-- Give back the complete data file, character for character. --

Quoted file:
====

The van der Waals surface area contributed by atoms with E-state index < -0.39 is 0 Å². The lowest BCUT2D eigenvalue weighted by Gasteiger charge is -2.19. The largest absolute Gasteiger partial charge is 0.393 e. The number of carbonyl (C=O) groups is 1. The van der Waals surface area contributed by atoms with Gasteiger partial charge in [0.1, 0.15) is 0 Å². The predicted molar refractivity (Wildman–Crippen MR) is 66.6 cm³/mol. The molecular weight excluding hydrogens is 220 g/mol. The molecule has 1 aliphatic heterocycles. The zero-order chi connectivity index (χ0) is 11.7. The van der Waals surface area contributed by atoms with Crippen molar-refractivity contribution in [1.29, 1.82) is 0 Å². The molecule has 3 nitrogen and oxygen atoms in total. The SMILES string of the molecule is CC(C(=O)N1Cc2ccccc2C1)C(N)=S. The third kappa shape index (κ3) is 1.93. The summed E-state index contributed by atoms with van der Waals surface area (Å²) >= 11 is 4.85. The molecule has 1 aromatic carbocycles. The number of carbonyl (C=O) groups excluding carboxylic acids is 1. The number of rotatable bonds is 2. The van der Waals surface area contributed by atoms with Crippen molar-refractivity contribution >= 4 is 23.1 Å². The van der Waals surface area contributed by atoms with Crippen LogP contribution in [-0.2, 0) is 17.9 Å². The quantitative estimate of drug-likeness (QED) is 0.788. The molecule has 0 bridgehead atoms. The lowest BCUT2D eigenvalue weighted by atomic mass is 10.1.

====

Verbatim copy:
The van der Waals surface area contributed by atoms with E-state index < -0.39 is 0 Å². The lowest BCUT2D eigenvalue weighted by Gasteiger charge is -2.19. The largest absolute Gasteiger partial charge is 0.393 e. The number of carbonyl (C=O) groups is 1. The van der Waals surface area contributed by atoms with Gasteiger partial charge in [0.1, 0.15) is 0 Å². The predicted molar refractivity (Wildman–Crippen MR) is 66.6 cm³/mol. The molecular weight excluding hydrogens is 220 g/mol. The molecule has 1 aliphatic heterocycles. The zero-order chi connectivity index (χ0) is 11.7. The van der Waals surface area contributed by atoms with Crippen molar-refractivity contribution in [1.29, 1.82) is 0 Å². The molecule has 3 nitrogen and oxygen atoms in total. The SMILES string of the molecule is CC(C(=O)N1Cc2ccccc2C1)C(N)=S. The third kappa shape index (κ3) is 1.93. The summed E-state index contributed by atoms with van der Waals surface area (Å²) >= 11 is 4.85. The molecule has 1 aromatic carbocycles. The number of carbonyl (C=O) groups excluding carboxylic acids is 1. The number of rotatable bonds is 2. The van der Waals surface area contributed by atoms with Crippen molar-refractivity contribution >= 4 is 23.1 Å². The van der Waals surface area contributed by atoms with Crippen LogP contribution in [-0.2, 0) is 17.9 Å². The quantitative estimate of drug-likeness (QED) is 0.788. The molecule has 0 bridgehead atoms. The lowest BCUT2D eigenvalue weighted by atomic mass is 10.1.